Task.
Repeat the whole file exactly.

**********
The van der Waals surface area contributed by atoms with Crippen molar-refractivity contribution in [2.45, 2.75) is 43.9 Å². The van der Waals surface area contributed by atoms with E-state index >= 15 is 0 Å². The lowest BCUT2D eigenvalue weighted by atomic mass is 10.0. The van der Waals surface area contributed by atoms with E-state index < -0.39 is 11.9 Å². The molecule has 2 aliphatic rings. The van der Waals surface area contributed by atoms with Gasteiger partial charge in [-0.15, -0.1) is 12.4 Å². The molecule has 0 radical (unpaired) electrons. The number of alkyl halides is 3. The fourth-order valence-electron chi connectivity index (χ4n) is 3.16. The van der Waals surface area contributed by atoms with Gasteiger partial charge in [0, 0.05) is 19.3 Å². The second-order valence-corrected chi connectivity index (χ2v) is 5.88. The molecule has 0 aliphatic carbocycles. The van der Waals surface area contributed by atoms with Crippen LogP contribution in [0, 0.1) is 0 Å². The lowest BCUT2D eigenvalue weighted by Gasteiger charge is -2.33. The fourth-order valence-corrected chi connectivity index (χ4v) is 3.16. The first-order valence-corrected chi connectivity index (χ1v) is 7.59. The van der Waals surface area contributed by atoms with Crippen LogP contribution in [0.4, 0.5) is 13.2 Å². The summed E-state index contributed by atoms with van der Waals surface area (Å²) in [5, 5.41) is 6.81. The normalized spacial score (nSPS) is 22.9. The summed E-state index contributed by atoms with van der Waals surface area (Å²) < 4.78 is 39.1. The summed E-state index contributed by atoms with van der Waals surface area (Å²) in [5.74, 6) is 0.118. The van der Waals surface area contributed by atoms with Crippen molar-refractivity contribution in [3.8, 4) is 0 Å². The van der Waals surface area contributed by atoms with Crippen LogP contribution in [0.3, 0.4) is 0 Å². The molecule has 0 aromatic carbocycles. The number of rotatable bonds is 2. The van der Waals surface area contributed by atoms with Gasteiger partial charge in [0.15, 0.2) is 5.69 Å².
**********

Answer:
The van der Waals surface area contributed by atoms with Crippen molar-refractivity contribution in [2.45, 2.75) is 43.9 Å². The van der Waals surface area contributed by atoms with E-state index >= 15 is 0 Å². The lowest BCUT2D eigenvalue weighted by atomic mass is 10.0. The van der Waals surface area contributed by atoms with E-state index < -0.39 is 11.9 Å². The molecule has 2 aliphatic rings. The van der Waals surface area contributed by atoms with Gasteiger partial charge in [-0.15, -0.1) is 12.4 Å². The molecule has 0 radical (unpaired) electrons. The number of alkyl halides is 3. The fourth-order valence-electron chi connectivity index (χ4n) is 3.16. The van der Waals surface area contributed by atoms with Gasteiger partial charge in [0, 0.05) is 19.3 Å². The second-order valence-corrected chi connectivity index (χ2v) is 5.88. The molecule has 0 aliphatic carbocycles. The van der Waals surface area contributed by atoms with Crippen LogP contribution in [0, 0.1) is 0 Å². The lowest BCUT2D eigenvalue weighted by Gasteiger charge is -2.33. The fourth-order valence-corrected chi connectivity index (χ4v) is 3.16. The first-order valence-corrected chi connectivity index (χ1v) is 7.59. The van der Waals surface area contributed by atoms with Crippen LogP contribution in [0.4, 0.5) is 13.2 Å². The summed E-state index contributed by atoms with van der Waals surface area (Å²) in [5, 5.41) is 6.81. The normalized spacial score (nSPS) is 22.9. The summed E-state index contributed by atoms with van der Waals surface area (Å²) < 4.78 is 39.1. The summed E-state index contributed by atoms with van der Waals surface area (Å²) in [5.74, 6) is 0.118. The van der Waals surface area contributed by atoms with Crippen molar-refractivity contribution in [3.8, 4) is 0 Å². The van der Waals surface area contributed by atoms with Crippen LogP contribution in [0.3, 0.4) is 0 Å². The molecule has 0 aromatic carbocycles. The number of rotatable bonds is 2. The van der Waals surface area contributed by atoms with Gasteiger partial charge in [0.15, 0.2) is 5.69 Å².